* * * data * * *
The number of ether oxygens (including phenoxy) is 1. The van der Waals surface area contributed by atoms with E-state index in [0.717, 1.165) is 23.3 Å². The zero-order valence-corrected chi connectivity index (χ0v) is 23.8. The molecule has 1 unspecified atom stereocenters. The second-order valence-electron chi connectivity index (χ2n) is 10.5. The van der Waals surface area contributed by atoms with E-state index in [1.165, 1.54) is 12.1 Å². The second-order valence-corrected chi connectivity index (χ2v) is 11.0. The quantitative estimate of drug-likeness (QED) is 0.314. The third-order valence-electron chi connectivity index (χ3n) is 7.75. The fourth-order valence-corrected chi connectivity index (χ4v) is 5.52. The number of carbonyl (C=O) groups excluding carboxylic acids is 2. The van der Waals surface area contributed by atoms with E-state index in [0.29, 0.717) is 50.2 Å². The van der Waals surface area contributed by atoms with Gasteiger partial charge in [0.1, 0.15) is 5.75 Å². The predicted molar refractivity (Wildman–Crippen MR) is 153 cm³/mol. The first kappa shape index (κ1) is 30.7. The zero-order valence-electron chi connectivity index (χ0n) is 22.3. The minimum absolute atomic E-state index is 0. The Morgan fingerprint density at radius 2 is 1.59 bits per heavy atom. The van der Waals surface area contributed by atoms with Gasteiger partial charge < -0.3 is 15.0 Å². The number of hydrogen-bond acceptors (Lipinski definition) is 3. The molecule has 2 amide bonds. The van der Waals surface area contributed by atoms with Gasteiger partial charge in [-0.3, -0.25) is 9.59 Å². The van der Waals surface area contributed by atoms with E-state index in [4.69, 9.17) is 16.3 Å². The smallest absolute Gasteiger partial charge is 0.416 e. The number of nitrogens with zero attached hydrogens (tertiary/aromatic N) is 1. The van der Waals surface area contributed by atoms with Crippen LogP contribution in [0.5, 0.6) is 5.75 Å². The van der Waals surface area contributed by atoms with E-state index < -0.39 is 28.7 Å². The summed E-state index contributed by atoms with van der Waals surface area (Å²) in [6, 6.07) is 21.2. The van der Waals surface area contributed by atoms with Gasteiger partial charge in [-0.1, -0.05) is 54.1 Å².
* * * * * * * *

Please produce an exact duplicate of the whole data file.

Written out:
The number of ether oxygens (including phenoxy) is 1. The van der Waals surface area contributed by atoms with E-state index in [0.717, 1.165) is 23.3 Å². The zero-order valence-corrected chi connectivity index (χ0v) is 23.8. The molecule has 1 unspecified atom stereocenters. The second-order valence-electron chi connectivity index (χ2n) is 10.5. The van der Waals surface area contributed by atoms with E-state index in [1.165, 1.54) is 12.1 Å². The second-order valence-corrected chi connectivity index (χ2v) is 11.0. The quantitative estimate of drug-likeness (QED) is 0.314. The third-order valence-electron chi connectivity index (χ3n) is 7.75. The fourth-order valence-corrected chi connectivity index (χ4v) is 5.52. The number of carbonyl (C=O) groups excluding carboxylic acids is 2. The van der Waals surface area contributed by atoms with E-state index in [0.29, 0.717) is 50.2 Å². The van der Waals surface area contributed by atoms with Gasteiger partial charge in [0.1, 0.15) is 5.75 Å². The predicted molar refractivity (Wildman–Crippen MR) is 153 cm³/mol. The first kappa shape index (κ1) is 30.7. The zero-order valence-electron chi connectivity index (χ0n) is 22.3. The minimum absolute atomic E-state index is 0. The Morgan fingerprint density at radius 2 is 1.59 bits per heavy atom. The van der Waals surface area contributed by atoms with Gasteiger partial charge < -0.3 is 15.0 Å². The number of hydrogen-bond acceptors (Lipinski definition) is 3. The molecule has 2 amide bonds. The van der Waals surface area contributed by atoms with Gasteiger partial charge in [-0.3, -0.25) is 9.59 Å². The van der Waals surface area contributed by atoms with E-state index in [4.69, 9.17) is 16.3 Å². The smallest absolute Gasteiger partial charge is 0.416 e. The number of nitrogens with zero attached hydrogens (tertiary/aromatic N) is 1. The van der Waals surface area contributed by atoms with Crippen LogP contribution in [0.5, 0.6) is 5.75 Å². The van der Waals surface area contributed by atoms with E-state index < -0.39 is 28.7 Å². The summed E-state index contributed by atoms with van der Waals surface area (Å²) in [6, 6.07) is 21.2. The van der Waals surface area contributed by atoms with Gasteiger partial charge in [-0.1, -0.05) is 54.1 Å².